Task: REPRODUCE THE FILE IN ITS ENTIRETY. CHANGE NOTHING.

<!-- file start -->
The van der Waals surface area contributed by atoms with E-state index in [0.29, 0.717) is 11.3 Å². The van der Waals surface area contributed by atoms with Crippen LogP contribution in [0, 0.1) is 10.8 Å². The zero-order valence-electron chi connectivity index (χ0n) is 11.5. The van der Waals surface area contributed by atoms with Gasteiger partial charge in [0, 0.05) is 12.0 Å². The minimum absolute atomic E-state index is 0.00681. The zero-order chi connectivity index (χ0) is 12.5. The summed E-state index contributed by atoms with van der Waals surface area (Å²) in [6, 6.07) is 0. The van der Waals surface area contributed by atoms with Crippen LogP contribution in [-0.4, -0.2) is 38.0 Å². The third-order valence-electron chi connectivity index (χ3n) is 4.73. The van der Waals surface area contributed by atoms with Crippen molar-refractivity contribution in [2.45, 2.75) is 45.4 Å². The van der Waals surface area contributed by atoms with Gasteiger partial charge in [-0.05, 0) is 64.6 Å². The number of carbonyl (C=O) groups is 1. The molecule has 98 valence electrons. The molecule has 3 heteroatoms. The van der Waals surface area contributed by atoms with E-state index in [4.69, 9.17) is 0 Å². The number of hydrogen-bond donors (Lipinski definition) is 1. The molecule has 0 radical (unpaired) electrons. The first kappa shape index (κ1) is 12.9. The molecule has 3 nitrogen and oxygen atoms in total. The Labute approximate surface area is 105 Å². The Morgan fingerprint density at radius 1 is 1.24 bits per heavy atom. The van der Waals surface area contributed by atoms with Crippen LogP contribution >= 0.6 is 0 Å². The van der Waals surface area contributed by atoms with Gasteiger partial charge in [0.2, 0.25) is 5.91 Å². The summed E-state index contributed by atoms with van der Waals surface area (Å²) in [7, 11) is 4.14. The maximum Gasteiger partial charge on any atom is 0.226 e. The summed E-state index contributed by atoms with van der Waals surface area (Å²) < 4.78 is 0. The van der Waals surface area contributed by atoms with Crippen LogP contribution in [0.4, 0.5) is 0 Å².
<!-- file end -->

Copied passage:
The van der Waals surface area contributed by atoms with E-state index in [0.29, 0.717) is 11.3 Å². The van der Waals surface area contributed by atoms with Crippen LogP contribution in [0, 0.1) is 10.8 Å². The zero-order valence-electron chi connectivity index (χ0n) is 11.5. The van der Waals surface area contributed by atoms with Gasteiger partial charge in [0, 0.05) is 12.0 Å². The minimum absolute atomic E-state index is 0.00681. The zero-order chi connectivity index (χ0) is 12.5. The summed E-state index contributed by atoms with van der Waals surface area (Å²) in [6, 6.07) is 0. The van der Waals surface area contributed by atoms with Crippen LogP contribution in [-0.4, -0.2) is 38.0 Å². The third-order valence-electron chi connectivity index (χ3n) is 4.73. The van der Waals surface area contributed by atoms with Crippen molar-refractivity contribution in [2.45, 2.75) is 45.4 Å². The van der Waals surface area contributed by atoms with Gasteiger partial charge in [-0.05, 0) is 64.6 Å². The number of carbonyl (C=O) groups is 1. The molecule has 98 valence electrons. The molecule has 3 heteroatoms. The van der Waals surface area contributed by atoms with E-state index in [4.69, 9.17) is 0 Å². The number of hydrogen-bond donors (Lipinski definition) is 1. The molecule has 0 radical (unpaired) electrons. The first kappa shape index (κ1) is 12.9. The molecule has 3 nitrogen and oxygen atoms in total. The Labute approximate surface area is 105 Å². The Morgan fingerprint density at radius 1 is 1.24 bits per heavy atom. The van der Waals surface area contributed by atoms with Crippen LogP contribution >= 0.6 is 0 Å². The van der Waals surface area contributed by atoms with Gasteiger partial charge in [0.2, 0.25) is 5.91 Å². The summed E-state index contributed by atoms with van der Waals surface area (Å²) in [7, 11) is 4.14. The maximum Gasteiger partial charge on any atom is 0.226 e. The summed E-state index contributed by atoms with van der Waals surface area (Å²) < 4.78 is 0. The van der Waals surface area contributed by atoms with Crippen LogP contribution in [0.4, 0.5) is 0 Å².